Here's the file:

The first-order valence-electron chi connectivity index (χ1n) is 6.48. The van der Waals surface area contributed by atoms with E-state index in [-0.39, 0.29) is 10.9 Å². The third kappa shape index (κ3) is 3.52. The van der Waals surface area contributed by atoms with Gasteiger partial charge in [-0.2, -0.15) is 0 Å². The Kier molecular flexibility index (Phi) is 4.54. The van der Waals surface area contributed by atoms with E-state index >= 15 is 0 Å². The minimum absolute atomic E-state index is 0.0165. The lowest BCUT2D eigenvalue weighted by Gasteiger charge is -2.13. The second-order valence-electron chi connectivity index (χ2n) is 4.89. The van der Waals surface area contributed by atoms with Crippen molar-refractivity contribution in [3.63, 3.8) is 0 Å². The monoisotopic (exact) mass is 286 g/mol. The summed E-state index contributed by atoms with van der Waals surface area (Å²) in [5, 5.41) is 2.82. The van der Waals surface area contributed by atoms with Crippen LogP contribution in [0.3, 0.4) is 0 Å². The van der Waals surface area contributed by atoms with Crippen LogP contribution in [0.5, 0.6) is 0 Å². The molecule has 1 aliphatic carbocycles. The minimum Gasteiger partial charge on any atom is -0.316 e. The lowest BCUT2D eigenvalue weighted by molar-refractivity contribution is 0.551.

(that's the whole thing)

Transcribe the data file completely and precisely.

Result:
The first-order valence-electron chi connectivity index (χ1n) is 6.48. The van der Waals surface area contributed by atoms with E-state index in [-0.39, 0.29) is 10.9 Å². The third kappa shape index (κ3) is 3.52. The van der Waals surface area contributed by atoms with Gasteiger partial charge in [-0.2, -0.15) is 0 Å². The Kier molecular flexibility index (Phi) is 4.54. The van der Waals surface area contributed by atoms with E-state index >= 15 is 0 Å². The minimum absolute atomic E-state index is 0.0165. The lowest BCUT2D eigenvalue weighted by Gasteiger charge is -2.13. The second-order valence-electron chi connectivity index (χ2n) is 4.89. The van der Waals surface area contributed by atoms with Crippen molar-refractivity contribution in [3.63, 3.8) is 0 Å². The monoisotopic (exact) mass is 286 g/mol. The summed E-state index contributed by atoms with van der Waals surface area (Å²) in [5, 5.41) is 2.82. The van der Waals surface area contributed by atoms with Crippen LogP contribution in [0.3, 0.4) is 0 Å². The van der Waals surface area contributed by atoms with Crippen LogP contribution in [0.5, 0.6) is 0 Å². The molecule has 1 aliphatic carbocycles. The minimum Gasteiger partial charge on any atom is -0.316 e. The lowest BCUT2D eigenvalue weighted by molar-refractivity contribution is 0.551.